The Washington Post

Bobby Jindal: Parents were ‘very, very concerned’ by his conversion to Christianity

During a commencement speech at Liberty University last weekend, Louisiana Gov. Bobby Jindal (R) talked about his personal journey from Hinduism to Christianity and his belief that religious freedom is under attack by the Obama administration and its liberal allies in the entertainment industry and elsewhere.

While Jindal presented strong views on cultural issues, as described in a Washington Post story Tuesday, he also called for greater tolerance among people with differing beliefs.

The Post caught up with him after his graduation address to ask how his parents, both Hindu, viewed his conversion; how he approached the controversy around gay marriage; and about his view of Pope Francis, who has criticized capitalism and called for an end to such culture wars.

Q. What was your parents reaction when you told them you were becoming a Christian?

A. “At first, they were very, very concerned. . . . I’m a parent and I put myself in their shoes: ‘Your teenage son comes home and says he is changing his religion. At first your reaction is — ‘Is this just a fad? Is he doing it for a girl? Will it wear off?’ Second, you wonder, ‘Is he joining a cult?’ Third you wonder, ‘Is he rejecting us?’ . . . I think they finally got to acceptance. . . . It’s kind of hard for a parent to be angry at a child who is embracing a faith that teaches me to be honest and respect my parents and other people. It wasn’t as though I came back and said, ‘I am embracing a religion that says ‘it’s okay to go out and party all day’. . . . So by the time they attended our wedding and our kids’ baptisms, they are very proud to be there. But still they are actively Hindu.”

Q. What led you to join the Catholic Church while a student at Brown University?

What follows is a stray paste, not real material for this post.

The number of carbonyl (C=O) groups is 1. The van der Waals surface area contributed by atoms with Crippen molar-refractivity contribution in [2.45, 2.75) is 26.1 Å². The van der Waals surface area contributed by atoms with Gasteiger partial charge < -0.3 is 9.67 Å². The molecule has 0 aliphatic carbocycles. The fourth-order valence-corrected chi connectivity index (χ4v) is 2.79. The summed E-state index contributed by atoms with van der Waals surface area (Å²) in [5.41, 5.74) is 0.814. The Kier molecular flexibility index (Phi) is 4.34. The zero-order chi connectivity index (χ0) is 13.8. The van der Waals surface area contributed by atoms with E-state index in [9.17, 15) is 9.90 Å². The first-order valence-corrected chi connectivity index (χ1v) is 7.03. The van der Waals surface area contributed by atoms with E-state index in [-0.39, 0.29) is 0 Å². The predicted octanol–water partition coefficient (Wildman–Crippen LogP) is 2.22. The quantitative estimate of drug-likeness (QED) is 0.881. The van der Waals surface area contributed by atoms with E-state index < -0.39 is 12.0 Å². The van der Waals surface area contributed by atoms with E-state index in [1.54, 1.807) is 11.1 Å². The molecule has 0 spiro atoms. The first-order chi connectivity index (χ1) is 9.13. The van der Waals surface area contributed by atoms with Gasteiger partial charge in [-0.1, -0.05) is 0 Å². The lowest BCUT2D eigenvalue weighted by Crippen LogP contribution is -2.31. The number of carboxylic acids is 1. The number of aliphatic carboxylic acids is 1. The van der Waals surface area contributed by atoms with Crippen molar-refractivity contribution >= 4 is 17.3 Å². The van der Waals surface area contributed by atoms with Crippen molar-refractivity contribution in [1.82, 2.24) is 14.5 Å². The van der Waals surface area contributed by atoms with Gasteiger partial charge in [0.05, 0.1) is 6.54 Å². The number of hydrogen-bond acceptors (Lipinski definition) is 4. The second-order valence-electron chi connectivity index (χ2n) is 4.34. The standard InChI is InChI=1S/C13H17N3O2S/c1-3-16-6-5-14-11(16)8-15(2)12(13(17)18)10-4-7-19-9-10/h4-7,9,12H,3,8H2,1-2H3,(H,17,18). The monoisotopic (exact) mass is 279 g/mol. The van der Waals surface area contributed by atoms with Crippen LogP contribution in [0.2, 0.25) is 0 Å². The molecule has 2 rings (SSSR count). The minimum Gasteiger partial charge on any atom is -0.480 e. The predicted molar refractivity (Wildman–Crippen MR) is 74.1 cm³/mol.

A. “There were a couple of things that drew me to Catholicism. One was the sacraments, and I felt a hunger for the sacraments. The other was the history and tradition of the church. . . . I got baptized in Providence (without family present) out of respect for my parents. I didn’t want to cause them any more heartache than I had already caused. It wasn’t easy. I can talk about it now that they have accepted it and we are very close. “

Q. Given the controversies that emerged around Phil Robertson, the star of “Duck Dynasty,” and the Benham Brothers after they were critical of gay unions and how polarized this subject has become, do you think there is room for compromise around the issue of gay marriage?”

A. “I do. . . . I think there is a way to find common ground to say ‘we don’t have to agree with the content of each other’s beliefs, but we do stand up for the rights of each other to have those beliefs.’ What I think is dangerous is this idea that we are going to try to silence those we don’t agree with, to say ‘we don’t want them to be on TV shows; we don’t want them to run their businesses. . . .’ I believe in the traditional definition of marriage. I don’t condone discrimination. l think again here that tone matters. . . . I think it is important that at the same time that we articulate our deeply held religious beliefs I think it is also important to communicate a tone that says ‘we don’t accept discrimination’ and we understand that there will be those who disagree with us.”

Q. Are you an admirer of Pope Francis?

A. “I am. I think he brings a great charisma and energy. . . . I think we have to be more outward looking, more evangelistic. I think he is reaching out to touch people and their lives, grabbing their attention in ways that they haven’t been touched recently.”

Q. Are you comfortable with the pope’s criticism of capitalism?

A. “Sure. I am a free-market conservative Republican. I think that a growing economy is better for people. But I also think we have a responsibility for those who are the least of us. . . . Even in a strong economy I think there is a role to play for churches and for government and nonprofit institutions to help those in need. . . . I think that he is right to point out we have responsibilities to each other and to point out that Christ had some pretty radical things to say about this.”

Tom Hamburger covers the intersection of money and politics for The Washington Post.

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